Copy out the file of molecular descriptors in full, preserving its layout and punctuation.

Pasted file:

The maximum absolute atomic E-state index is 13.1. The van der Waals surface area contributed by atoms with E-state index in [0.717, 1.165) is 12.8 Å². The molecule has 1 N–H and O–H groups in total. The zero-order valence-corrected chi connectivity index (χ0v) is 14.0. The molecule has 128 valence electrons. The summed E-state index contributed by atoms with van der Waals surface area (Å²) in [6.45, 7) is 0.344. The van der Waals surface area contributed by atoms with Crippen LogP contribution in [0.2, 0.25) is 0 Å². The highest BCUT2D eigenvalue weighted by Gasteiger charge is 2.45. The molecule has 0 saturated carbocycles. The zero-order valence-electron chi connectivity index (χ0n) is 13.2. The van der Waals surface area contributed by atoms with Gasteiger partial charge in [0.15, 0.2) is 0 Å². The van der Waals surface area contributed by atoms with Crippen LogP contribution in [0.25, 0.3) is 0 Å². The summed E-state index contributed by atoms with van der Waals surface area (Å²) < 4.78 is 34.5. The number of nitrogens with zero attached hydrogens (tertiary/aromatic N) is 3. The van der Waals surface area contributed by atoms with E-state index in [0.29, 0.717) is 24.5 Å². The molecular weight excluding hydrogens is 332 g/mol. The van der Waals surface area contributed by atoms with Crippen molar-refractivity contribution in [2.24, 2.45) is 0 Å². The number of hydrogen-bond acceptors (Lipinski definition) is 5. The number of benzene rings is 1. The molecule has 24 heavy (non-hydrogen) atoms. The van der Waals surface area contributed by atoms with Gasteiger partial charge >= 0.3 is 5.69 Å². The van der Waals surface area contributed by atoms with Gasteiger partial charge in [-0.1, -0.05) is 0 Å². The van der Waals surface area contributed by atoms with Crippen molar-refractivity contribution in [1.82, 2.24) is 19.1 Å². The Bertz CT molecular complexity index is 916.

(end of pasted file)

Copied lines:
The maximum absolute atomic E-state index is 13.1. The van der Waals surface area contributed by atoms with E-state index in [0.717, 1.165) is 12.8 Å². The molecule has 1 N–H and O–H groups in total. The zero-order valence-corrected chi connectivity index (χ0v) is 14.0. The molecule has 128 valence electrons. The summed E-state index contributed by atoms with van der Waals surface area (Å²) in [6.45, 7) is 0.344. The van der Waals surface area contributed by atoms with Crippen LogP contribution in [0.2, 0.25) is 0 Å². The highest BCUT2D eigenvalue weighted by Gasteiger charge is 2.45. The molecule has 0 saturated carbocycles. The zero-order valence-electron chi connectivity index (χ0n) is 13.2. The van der Waals surface area contributed by atoms with Gasteiger partial charge in [0.15, 0.2) is 0 Å². The van der Waals surface area contributed by atoms with Crippen LogP contribution in [0.25, 0.3) is 0 Å². The summed E-state index contributed by atoms with van der Waals surface area (Å²) < 4.78 is 34.5. The number of nitrogens with zero attached hydrogens (tertiary/aromatic N) is 3. The van der Waals surface area contributed by atoms with E-state index in [0.29, 0.717) is 24.5 Å². The molecular weight excluding hydrogens is 332 g/mol. The van der Waals surface area contributed by atoms with Crippen molar-refractivity contribution in [2.24, 2.45) is 0 Å². The number of hydrogen-bond acceptors (Lipinski definition) is 5. The number of benzene rings is 1. The molecule has 24 heavy (non-hydrogen) atoms. The van der Waals surface area contributed by atoms with Gasteiger partial charge >= 0.3 is 5.69 Å². The van der Waals surface area contributed by atoms with Gasteiger partial charge in [-0.1, -0.05) is 0 Å². The van der Waals surface area contributed by atoms with Crippen molar-refractivity contribution in [1.82, 2.24) is 19.1 Å². The Bertz CT molecular complexity index is 916.